What Employers Should Know About President Obama’s 2014 Executive Action on Immigration

BUSINESS IMMIGRATION LAWYER'S POINT OF VIEW: On November 20, 2014, President Obama’s Executive Action announcement on immigration was followed by multiple memorandums from the office of the Secretary of the Department of Homeland Security (DHS). It will take time for DHS to issue specific guidance on how the executive action will be implemented, so stay tuned for details. Meanwhile, we have put together a summary of what the President’s Executive Action means for businesses. I. Heightened Immigration Enforcement – More Worksite Enforcement Against Employers DHS will be implementing a new enforcement strategy. We will be seeing less focus on detaining and removal/deportation of undocumente

Big Gulps, Candy Bars, and Unauthorized Workers: 7-Eleven's Non-Compliance with Immigration Law

Department of Homeland Security continues to investigate and prosecute employers in the retail and fast food industries for alleged immigration violations. In September 2014, five owners of 7-Eleven stores in Long Island and Virginia plead guilty to "concealing and harboring illegal aliens" employed at their stores. The plea arose from an extensive ICE investigation and it turned out to be the largest worksite enforcement forfeiture in United States history. The government alleged that stolen identities were used for employing unauthorized workers. The 7-Eleven owners allegedly hired dozens of employees without work authorization and assisted them in obtaining housing. The government all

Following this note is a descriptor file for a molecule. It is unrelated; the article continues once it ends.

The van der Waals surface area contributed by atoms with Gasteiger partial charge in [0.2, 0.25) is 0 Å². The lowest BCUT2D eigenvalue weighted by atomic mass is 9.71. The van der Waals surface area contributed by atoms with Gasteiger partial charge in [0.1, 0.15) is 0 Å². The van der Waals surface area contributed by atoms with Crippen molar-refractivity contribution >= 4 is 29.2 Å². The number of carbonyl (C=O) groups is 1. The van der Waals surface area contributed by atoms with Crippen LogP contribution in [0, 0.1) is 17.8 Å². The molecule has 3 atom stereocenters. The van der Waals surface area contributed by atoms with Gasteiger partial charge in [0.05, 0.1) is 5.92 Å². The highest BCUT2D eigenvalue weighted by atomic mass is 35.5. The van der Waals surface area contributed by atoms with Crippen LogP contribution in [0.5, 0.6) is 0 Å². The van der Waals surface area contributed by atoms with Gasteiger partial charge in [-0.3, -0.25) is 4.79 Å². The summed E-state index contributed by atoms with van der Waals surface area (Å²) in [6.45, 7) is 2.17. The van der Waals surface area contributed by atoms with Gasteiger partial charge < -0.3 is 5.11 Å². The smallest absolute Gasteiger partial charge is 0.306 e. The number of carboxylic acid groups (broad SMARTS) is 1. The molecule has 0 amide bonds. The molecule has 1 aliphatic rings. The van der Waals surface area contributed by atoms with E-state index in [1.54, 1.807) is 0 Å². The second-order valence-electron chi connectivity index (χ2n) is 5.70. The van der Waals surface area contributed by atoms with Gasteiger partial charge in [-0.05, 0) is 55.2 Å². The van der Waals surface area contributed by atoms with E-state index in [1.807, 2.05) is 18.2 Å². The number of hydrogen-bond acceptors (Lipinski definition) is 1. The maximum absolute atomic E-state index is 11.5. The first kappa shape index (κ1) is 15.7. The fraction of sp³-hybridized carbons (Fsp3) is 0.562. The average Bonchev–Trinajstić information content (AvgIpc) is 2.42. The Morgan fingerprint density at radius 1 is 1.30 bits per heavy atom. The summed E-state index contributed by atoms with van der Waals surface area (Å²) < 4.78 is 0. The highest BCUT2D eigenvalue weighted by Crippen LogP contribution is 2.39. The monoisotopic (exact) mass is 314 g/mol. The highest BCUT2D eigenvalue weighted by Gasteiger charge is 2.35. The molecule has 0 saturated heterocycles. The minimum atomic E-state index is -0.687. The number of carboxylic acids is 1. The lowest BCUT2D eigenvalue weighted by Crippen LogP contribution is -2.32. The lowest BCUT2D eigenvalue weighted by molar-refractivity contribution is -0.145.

Missouri Healthcare Company Let Foreign Employees Pay H-1B Fees and Ends up Paying Big to the Govern

One of the tried and true questions our firm hears from employers during the H-1B process is, “Can my potential employee pay the H-1B fees?” This frequently comes about because the foreign employee kindly offers to the potential employer that they will pay all the fees associated with the H-1B (filing fees and attorney fees) to make the process less burdensome on their potential employer. As good as this sounds to employers, immigration law is very clear that in the employer-driven H-1B process, it is the employer (and not the foreign employee) that is responsible for the H-1B process and all fees related to the process. One industry that often misunderstands the employer responsibility f

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United States

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